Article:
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What is plaque?

Dental plaque is a sticky film of bacteria that forms on the teeth and gums. If left untreated, it can lead to tooth decay and gum disease. Plaque is formed when bacteria in the mouth combine with food particles and saliva to create a layer that adheres to the teeth and gums.

The bacteria in plaque produce acids that can erode the tooth enamel, leading to cavities. Plaque can also irritate the gums, causing them to become red, swollen, and bleed easily. If left untreated, this can progress to gum disease, a serious condition that can result in tooth loss and other health problems.

Preventing plaque build-up is essential for maintaining good oral health. This includes practising good oral hygiene habits, such as brushing your teeth twice a day with fluoride toothpaste, flossing daily, and visiting your dentist regularly for cleanings and check-ups. Eating a balanced diet and limiting sugary and acidic foods and drinks can also help prevent plaque.

If you do develop plaque, it’s important to have it removed as soon as possible to prevent it from causing further damage. Your dentist can remove plaque and tartar during a professional cleaning.

What are the symptoms of plaque?

In the early stages, you may not notice any symptoms at all. However, as the plaque accumulates, you may experience bad breath, swollen or bleeding gums, and visible deposits of yellow or brownish material on your teeth.

It’s important to visit your dentist regularly to catch plaque in its early stages when it’s easier to treat. If you notice any of these symptoms, schedule an appointment with us right away.

Speak to a dental professional today

Our dentists have all the experience, skill and technology required to diagnose and treat plaque. Arrange an appointment with our dental team at our central London dental clinic, situated on the prestigious Wimpole Street.

What causes plaque?

Plaque accumulation is directly related to poor oral hygiene and a diet high in carbohydrates.

How is plaque treated?

At Wimpole Street Dental Clinic, we offer a range of treatments for plaque, including professional cleanings, scaling and root planing, and dental sealants. The type of treatment that’s right for you will depend on the severity of the build-up and the location of the plaque.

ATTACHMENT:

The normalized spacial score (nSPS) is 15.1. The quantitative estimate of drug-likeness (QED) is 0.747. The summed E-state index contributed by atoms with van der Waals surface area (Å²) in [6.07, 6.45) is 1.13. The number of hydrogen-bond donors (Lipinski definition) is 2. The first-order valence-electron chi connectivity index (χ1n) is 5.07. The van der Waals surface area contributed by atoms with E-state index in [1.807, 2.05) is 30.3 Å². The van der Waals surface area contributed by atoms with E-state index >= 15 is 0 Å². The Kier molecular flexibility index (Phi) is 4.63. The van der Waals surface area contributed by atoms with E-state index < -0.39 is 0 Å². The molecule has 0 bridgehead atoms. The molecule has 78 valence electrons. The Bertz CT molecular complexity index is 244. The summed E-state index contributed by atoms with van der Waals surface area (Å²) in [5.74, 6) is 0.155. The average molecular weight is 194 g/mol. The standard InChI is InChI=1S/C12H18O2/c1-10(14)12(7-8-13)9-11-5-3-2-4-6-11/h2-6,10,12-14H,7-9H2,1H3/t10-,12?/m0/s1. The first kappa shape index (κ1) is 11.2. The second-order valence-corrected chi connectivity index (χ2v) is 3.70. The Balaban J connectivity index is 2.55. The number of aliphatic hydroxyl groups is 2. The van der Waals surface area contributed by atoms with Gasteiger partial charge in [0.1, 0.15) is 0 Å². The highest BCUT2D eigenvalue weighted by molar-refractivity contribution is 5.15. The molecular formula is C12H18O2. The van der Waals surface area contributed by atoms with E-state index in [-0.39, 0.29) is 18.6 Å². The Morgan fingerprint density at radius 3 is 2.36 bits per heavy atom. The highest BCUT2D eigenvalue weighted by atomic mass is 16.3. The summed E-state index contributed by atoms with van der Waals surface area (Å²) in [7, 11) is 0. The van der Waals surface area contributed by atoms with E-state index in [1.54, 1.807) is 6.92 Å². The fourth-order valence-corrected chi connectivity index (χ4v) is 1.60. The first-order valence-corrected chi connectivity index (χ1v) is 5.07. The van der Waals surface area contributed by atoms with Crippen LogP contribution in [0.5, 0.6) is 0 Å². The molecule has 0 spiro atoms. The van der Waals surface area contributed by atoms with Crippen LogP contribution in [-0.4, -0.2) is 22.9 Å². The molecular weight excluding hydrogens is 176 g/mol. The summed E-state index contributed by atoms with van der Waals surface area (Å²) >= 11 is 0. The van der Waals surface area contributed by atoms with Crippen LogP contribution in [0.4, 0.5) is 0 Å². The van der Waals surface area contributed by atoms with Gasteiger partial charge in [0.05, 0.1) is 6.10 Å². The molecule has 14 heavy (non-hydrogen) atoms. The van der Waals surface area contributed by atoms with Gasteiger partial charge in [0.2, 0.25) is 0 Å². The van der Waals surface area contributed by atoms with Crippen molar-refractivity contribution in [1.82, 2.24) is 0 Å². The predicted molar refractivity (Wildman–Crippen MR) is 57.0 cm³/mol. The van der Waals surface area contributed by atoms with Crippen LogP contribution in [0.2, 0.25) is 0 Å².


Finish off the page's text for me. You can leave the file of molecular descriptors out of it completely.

Professional cleanings are the most common treatment for plaque. During this procedure, your dentist or hygienist will use special tools to remove the plaque and tartar from your teeth and gums. Scaling and root planing may be necessary if the build-up is more severe or has progressed to gum disease.

Dental sealants can also be applied to the teeth to help prevent the build-up of plaque in hard-to-reach areas. These thin, plastic coatings are applied to the chewing surfaces of the back teeth, where plaque is most likely to accumulate.

Book an appointment with one of our dentists or dental hygienists if you’re worried about plaque. They will be able to advise you on potential causes of plaque and what can be done to prevent the build-up of plaque in the future.

Prof Christian Mehl

Written by: Prof Dr Christian Mehl

A certified implantologist and prosthodontics specialist with 20+ years in dentistry, I conduct clinical research, teach at University of Kiel, and contribute to implant system development. Recipient of the Camlog Research Award, I frequently publish and deliver global lectures.

Clinically reviewed by: Dr Raul Costa

When did we last update this page?

Our expert team continually update and research the latest news and techniques in dentistry, as such we regularly update our pages and have these clinically reviewed.

Current Version

July 21st 2023

  • Added “when did we last update this page” and author biography to the page.

Written by: Prof Dr Christian Mehl

Medically reviewed by: Dr Raul Costa

Previous Versions

October 2nd 2022

  • Page redesigned and updated to reflect change in address.

Written by: Prof Dr Christian Mehl

Medically reviewed by: Dr Raul Costa

30th August 2021

  • Original content created.

Written by: Prof Dr Christian Mehl

Medically reviewed by: Dr Raul Costa

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